A Library of the School of EducationDPIUW-Madison School Of EducationUniversity of Wisconsin-MadisonUW-Madison LibraryUW-Madison Catalog
About the CCBC
Authors and Illustrators
Recommended Books for Children and Young Adults
CCBC Calendar and Events
CCBC Podcasts
CCBC Publications
Intellectual Freedom

Support the CCBC
Support the CCBC
Are you a...K-12 TeacherLibrarianEarly Childhood Care ProviderUW Student / Faculty

Mary Ann Alice

by Brian Doyle

Published by A Groundwood Book / Douglas & McIntyre, 2002
166 pages
ISBN: 0-88899-453-2

Ages 10 - 14

Twelve-year-old Mary Ann Alice McCrank is an aspiring poet who is waiting for just the right moment for her first kiss, with Mickey McGuire, Jr. She'll know the moment when it arrives. In the meantime, life in her small Quebec town of Low in the 1920s is about to change forever. A power company and the government are building a dam that will flood much of the farmland and destroy some family's homes. And they have no plan to compensate the families if they can avoid it. "It's the beginning of the end!" cries store owner Mr. McLaughlan when the blasting starts, and in some ways it is. Mary Ann Alice sees a whole town go up near the dam site in two weeks. Among the many workers are boys from her school, and men from across eastern Canada. Her beloved teacher, Patchy Drizzle, who has shared his love of rocks and fossils and with Mary Ann Alice, works as a consultant on the geology of their valley. And Mary Ann Alice herself serves food in one of three great mess halls for the workers. Brian Doyle's story is told from the point of view of a bright, funny, spirited girl who is both witness to and participant in a period of great change in her community, and great change in individual lives. It features a deft blend of character-driven and situational humor, straight-from-the-heart honesty ("My mother never tells me that I'm beautiful. She says it's what's in your heart and in your head that counts and all the rest is nonsense."), and poignant truths about human frailty and resilience. The people of Low are powerless to stop the forces of the government and corporate interests. But the people of Low–memorable, quirky, moving–are survivors, too, as readers of this lively novel set in the same small town as Up to Low and Uncle Ronald, two of Doyle's previous novels, will discover. CCBC Categories: Fiction for Children.  © Cooperative Children's Book Center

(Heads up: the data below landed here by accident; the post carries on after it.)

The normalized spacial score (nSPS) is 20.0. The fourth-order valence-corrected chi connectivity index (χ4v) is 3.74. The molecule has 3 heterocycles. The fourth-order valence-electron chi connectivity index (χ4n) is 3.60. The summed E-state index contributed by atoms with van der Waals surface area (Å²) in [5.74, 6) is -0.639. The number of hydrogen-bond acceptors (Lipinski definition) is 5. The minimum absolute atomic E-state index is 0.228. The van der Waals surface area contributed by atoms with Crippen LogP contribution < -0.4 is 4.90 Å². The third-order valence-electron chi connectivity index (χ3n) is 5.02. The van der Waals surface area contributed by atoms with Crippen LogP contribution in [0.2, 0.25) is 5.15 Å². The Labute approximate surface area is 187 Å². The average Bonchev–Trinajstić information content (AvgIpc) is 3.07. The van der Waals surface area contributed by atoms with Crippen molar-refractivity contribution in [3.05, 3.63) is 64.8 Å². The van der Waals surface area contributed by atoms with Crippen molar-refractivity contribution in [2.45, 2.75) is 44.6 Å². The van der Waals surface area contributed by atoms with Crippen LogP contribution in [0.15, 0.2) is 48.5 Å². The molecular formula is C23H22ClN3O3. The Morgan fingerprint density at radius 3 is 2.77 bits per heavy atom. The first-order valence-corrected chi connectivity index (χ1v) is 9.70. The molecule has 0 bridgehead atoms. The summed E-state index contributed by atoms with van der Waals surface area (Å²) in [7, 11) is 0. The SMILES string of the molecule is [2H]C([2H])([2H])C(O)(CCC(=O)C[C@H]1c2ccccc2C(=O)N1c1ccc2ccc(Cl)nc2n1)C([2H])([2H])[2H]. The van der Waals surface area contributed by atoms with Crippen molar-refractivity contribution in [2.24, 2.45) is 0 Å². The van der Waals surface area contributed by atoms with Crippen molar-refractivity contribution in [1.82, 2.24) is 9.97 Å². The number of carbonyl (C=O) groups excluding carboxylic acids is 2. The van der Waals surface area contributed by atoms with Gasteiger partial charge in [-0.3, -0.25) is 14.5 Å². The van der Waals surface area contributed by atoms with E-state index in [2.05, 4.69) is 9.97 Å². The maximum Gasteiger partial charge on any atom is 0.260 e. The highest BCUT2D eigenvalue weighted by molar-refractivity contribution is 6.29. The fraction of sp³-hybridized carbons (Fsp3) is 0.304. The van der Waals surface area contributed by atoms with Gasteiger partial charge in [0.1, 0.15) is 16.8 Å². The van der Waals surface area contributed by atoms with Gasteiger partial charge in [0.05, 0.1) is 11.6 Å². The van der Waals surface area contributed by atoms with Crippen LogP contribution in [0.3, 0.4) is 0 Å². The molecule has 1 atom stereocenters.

book cover
Book of the Week

In accordance with the UW-Madison Accessibility Policy, this site makes every effort to comply with the World Wide Web standards defined in the Federal Rehabilitation Act Section 508, specifically subsections 1194.22 and subsection 1194.31. If you need additional resources or have any questions or concerns about this site, please contact the site administrator for more information.
UW crest